ladybird johnson wildflower center
travel visit

The Lady Bird Johnson Wildflower Center

A quick visit before a cloudburst...

The Lady Bird Johnson Wildflower Center is a mix of cultivated gardens, an arboretum, managed natural areas and wildlands. The 284 acre site is part of the University of Texas in Austin and was founded in 1982. It’s founders? Former first Lady, Lady Bird Johnson, and Helen Hayes!

“Beautification is far more than a matter of cosmetics, for me, it describes the whole effort to bring the natural world and the man-made world into harmony; to bring order, usefulness — delight — to our whole environment, and that of course only begins with trees and flowers and landscaping.” – Lady Bird Johnson

The Center is different from other botanic gardens throughout the country in that it features what it says in the name, wildflowers, specifically native wildflowers to Texas.

It also features these native plants in beautiful sustainable landscapes. As a matter of fact they’re also:

  • A founding developer of SITES, the most comprehensive rating system for sustainable land design and development in the world.
  • Developed SkySystem planting medium for green roofs and Habiturf native turfgrass mix
  • 18,375 square feet of green roofs installed in urban areas
  • Collected six million seeds for the Millennium Seed Bank
  • Collected 200,000 milkweed seeds for milkweed propagation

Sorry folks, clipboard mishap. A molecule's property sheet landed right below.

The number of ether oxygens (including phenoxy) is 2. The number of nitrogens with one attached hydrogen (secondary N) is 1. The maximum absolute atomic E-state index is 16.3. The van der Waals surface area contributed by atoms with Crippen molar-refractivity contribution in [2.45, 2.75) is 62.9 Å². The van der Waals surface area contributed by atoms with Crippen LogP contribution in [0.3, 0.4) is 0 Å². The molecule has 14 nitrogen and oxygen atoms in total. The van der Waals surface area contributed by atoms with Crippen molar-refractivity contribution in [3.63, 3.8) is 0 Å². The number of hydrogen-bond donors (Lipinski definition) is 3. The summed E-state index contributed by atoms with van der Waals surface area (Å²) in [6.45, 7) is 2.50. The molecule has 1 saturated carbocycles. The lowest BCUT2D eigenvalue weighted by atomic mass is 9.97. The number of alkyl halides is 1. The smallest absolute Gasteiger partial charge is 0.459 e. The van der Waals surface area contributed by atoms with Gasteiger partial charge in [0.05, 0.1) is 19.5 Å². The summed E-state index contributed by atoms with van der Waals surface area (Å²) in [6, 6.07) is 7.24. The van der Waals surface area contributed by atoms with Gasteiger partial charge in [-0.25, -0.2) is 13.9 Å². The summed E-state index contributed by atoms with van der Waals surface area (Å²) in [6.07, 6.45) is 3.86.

• Collected 9,000 seeds from nectar plants for monarchs and other pollinators  for the Texas Seed Bank
  • Has stockpiled seeds from eight species vulnerable to extinction

My visit there was two years ago now during one of the Garden Blogger Fling meet-ups. Before I could get through the entire park, there was a downpour that halted all touring. I have to get back there sometime!

Visit some of my other visits!

Disclaimer: Where I’ve listed plant names – it’s my best guess!

JLC_0135
Think this is my favorite shot from the day.

 

 

2 comments on “The Lady Bird Johnson Wildflower Center

  1. I’m glad that they have attempted to replicate some of the native areas that have been decimated, such as the savanna. I think every large garden should try to have a natural area consistent with its place in the ecosystem. I try to maintain a small woodland in the back of my property, cutting out invasives such as Japanese Honeysuckle and English Ivy, though the battle is never completely successful.
    Thanks for the fine pictures!

    Liked by 1 person

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